Even worse, the federal tax bill reshapes the nation’s economy. Their plan is trickle down on steroids. It didn’t work in the 80’s and it won’t work now. The rich will no doubt get richer, but if the federal government really wanted to help workers, which is what they said all along, that they wanted to help workers, they wanted to help the middle class, if that’s what they wanted to do, then the law they passed would have mandated that the corporations tax cut windfall go to pay workers higher wages or go to create jobs. That’s what they would have done. When you write a law, you write a law to do what you want it to do. They didn’t include any of that in their tax ball, and the omission speaks volumes. This tax cut handed rich corporations a blank check. And now even federal Republican senators are criticizing this. All this will do is increase income inequality, and the pain and the frustration and the anger of our middle class, and our poor.
And at the same time, Washington has launched an all-out direct attack on New York state’s economic future by eliminating full deductibility of state and local taxes. What this is going to do, is this effectively raises middle class and working family’s property tax 20 to 25 percent all across the state. It raises their state income tax 20 to 25 percent all across the state. There is no conceivable justification. New York is already the number one donor state in the nation. We pay $48 billion more to Washington than we get back. No state contributes more to the federal government and gets back less than New York State. On top of that injustice, Washington’s tax plan now uses New York and California as piggy banks to finance tax cuts for Republican states. New York will pay an additional $14 billion on top of the $48 billion that we currently pay. Remember the old adage robbing Peter to pay Paul. Well they changed it. You’re now robbing the blue states to pay for the red states.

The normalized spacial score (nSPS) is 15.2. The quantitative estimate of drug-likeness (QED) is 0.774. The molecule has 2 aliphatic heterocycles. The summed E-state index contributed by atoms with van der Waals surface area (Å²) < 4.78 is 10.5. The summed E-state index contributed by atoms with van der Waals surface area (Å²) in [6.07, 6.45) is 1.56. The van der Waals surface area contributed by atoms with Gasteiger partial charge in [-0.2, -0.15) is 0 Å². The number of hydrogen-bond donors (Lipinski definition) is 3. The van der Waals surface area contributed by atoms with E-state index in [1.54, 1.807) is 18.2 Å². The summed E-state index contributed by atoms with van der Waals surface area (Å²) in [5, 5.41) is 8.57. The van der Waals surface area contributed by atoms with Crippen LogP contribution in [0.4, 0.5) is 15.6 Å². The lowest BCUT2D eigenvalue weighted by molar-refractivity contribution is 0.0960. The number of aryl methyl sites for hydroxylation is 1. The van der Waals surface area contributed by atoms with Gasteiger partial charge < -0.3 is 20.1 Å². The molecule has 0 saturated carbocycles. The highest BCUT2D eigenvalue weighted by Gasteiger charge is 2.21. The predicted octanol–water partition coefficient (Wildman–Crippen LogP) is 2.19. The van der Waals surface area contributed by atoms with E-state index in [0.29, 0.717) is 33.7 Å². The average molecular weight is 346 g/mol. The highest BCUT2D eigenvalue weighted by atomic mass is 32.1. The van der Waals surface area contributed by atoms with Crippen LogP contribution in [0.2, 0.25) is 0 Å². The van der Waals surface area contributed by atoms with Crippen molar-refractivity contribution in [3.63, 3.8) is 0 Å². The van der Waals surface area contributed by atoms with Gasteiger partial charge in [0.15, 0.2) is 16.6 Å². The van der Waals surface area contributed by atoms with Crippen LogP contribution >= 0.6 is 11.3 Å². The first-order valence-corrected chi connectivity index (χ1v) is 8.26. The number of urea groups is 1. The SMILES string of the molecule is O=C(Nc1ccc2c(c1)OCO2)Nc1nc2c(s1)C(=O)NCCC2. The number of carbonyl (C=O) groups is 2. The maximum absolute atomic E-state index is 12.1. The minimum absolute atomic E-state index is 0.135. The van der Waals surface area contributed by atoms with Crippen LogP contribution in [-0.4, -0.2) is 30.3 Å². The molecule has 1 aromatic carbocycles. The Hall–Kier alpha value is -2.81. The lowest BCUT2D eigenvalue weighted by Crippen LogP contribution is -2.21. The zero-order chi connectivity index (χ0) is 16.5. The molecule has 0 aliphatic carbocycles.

It is crass, it is ugly, it is divisive, it is partisan legislating, it is an economic civil war. And make no mistake, they are aiming to hurt us. This could cause people to leave the state of New York. And it could reduce our ability to attract business. We must take dramatic action to save ourselves and preserve our state’s economy. We have a three-point strategy to address the federal assault.
First—we believe it is illegal, and we will challenge it in court as unconstitutional.
Thank you, thank you.
We will challenge it in court as unconstitutional, the first federal double taxation in history, violative of state’s rights and the principle of equal protection. And let’s thank the Attorney General and give him a round of applause for his good work in representing us.
Second—we will lead the resistance to this injustice and start our own repeal and replace effort. Launching a tax fairness for all campaign. We begin today and we will not stop until economic justice is restored for every state and every taxpayer in the state of New York. In the immortal words of John Paul Jones, “we have not yet begun to fight,” my friends.